If you had to explain your work to a child how would you describe it?

You’re a magician ! The camera is a magical tool that enables you to encapsulate a moment for an eternity.

I had to explain to my kids (8 and 5 years old) why I was making pictures of strangers in the streets. It’s a odd practice, but kids are more open minded. They don’t judge. Sometimes as I’m post processing my pictures, they come to see my work and I ask them what they find interesting in the picture and what according to them made me click the shutter. My oldest son already has an eye for it. I like to play this game with them because kids are straight and honest. It’s a good way to see if a photo is working or not.

What frustrated you about photography?

I would like to be able to show my work to a wider audience. But let’s face it, there’s a lot of cronyism in Photography. It’s an artistic community and you need to know the right people with strong connections to achieve your goals. I’m not saying that my work deserves more, but you need to sell yourself if you want to go higher. Well apparently some people are very good salesmen. I’m not…

What’s your thoughts on today’s street photography landscape?

I have mixed feelings. Street Photography has never been so popular. With Facebook and Instagram, it’s fairly easy to discover some really stunning photographers from all around the world. But the drawback is that the social platform have changed our way of sharing our work. As you need to feed the beast, people share more than they should. The goal is to be popular on Social Media. And to achieve that, you need to share frantically. Quantity over quality. No need to say, too many crap shared.

The current trend is clearly color photography with vivid colors. I feel like a weirdo shooting Black & White. I remember a color picture made by a friend. I immediately see the potential of this picture in monochrome. I told him that he should try to process it in Black & White. You know what he answered to me ? “Man, this is 2018 !”

Whose work do you find inspiration from?

Lately I’ve been trying to work differently. To have a more straight approach of the Street. I study the work of Trent Parke, Garry Winogrand, Robert Frank or Michael Ernest Sweet. But not only. I’m also inspired by some photographers I follow on Facebook like Yiannis Yiasaris, Vasco Trancoso, Elizabeth Char, Alex Coghe, Don Springer, John Harper and even you (I know it’s hard to believe… Not saying that because you’re interviewing me!)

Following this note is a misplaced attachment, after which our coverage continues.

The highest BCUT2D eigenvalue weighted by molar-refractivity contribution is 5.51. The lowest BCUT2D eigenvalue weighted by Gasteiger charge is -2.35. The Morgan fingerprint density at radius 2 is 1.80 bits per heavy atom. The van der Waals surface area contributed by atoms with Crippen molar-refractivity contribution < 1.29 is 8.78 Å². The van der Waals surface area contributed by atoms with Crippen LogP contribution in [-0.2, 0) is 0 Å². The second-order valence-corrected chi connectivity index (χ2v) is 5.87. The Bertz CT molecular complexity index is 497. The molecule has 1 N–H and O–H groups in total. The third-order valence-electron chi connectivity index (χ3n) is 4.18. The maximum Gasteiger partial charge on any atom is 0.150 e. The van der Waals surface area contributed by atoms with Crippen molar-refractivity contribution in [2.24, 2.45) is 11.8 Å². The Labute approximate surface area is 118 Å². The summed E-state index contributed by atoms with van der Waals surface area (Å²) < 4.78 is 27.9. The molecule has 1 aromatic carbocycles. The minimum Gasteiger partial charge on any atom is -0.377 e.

What are you most proud of in terms of your work?

Some people measure their success with awards, popularity, the glory shots they were able to capture. I will never be an award winning photographer nor will I ever be a popular or famous photographer. For me , it’s not about the photographs I have made, but the recognition of my pears.

Name three contemporary photographers you really admire?

Trent Park for his mastering of the light, Michael Ernest Sweet for his raw approach and Martin Parr for his sense of humor.

If you can have dinner with one street photographer past or present who would it be?

Garry Winogrand for sure! Who wouldn’t want to meet the legend!

When you aren’t making pictures you are doing what?

I wear my pantyhose and my cape to save the world ! Seriously, I have a boring life. I take the kids to the school, I take them back home, I cook the dinner, I go to work. But there’s nothing to feel bad about having a boring life. Most people have a boring life. Look at Superman and Spider man, even superheroes have a boring life. It’s not a big deal.

Any advice to those about to get their feet wet in street photography?

People say that Street Photography is pretty easy. Get a camera, go in the streets and shoot. There are rules in Street Photography. Study them, learn them, then break them if you wish to go your own way, but make sure to know them first. There’s a literacy in street photography as well.


 Keep Up With Jeff Chane-Mouye’s Work

Website –

Follow on Instagram @jeff.chanemouye

World Street Photography Profile

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Published by timhuynhphotos

Streetphotographer from Oahu, HI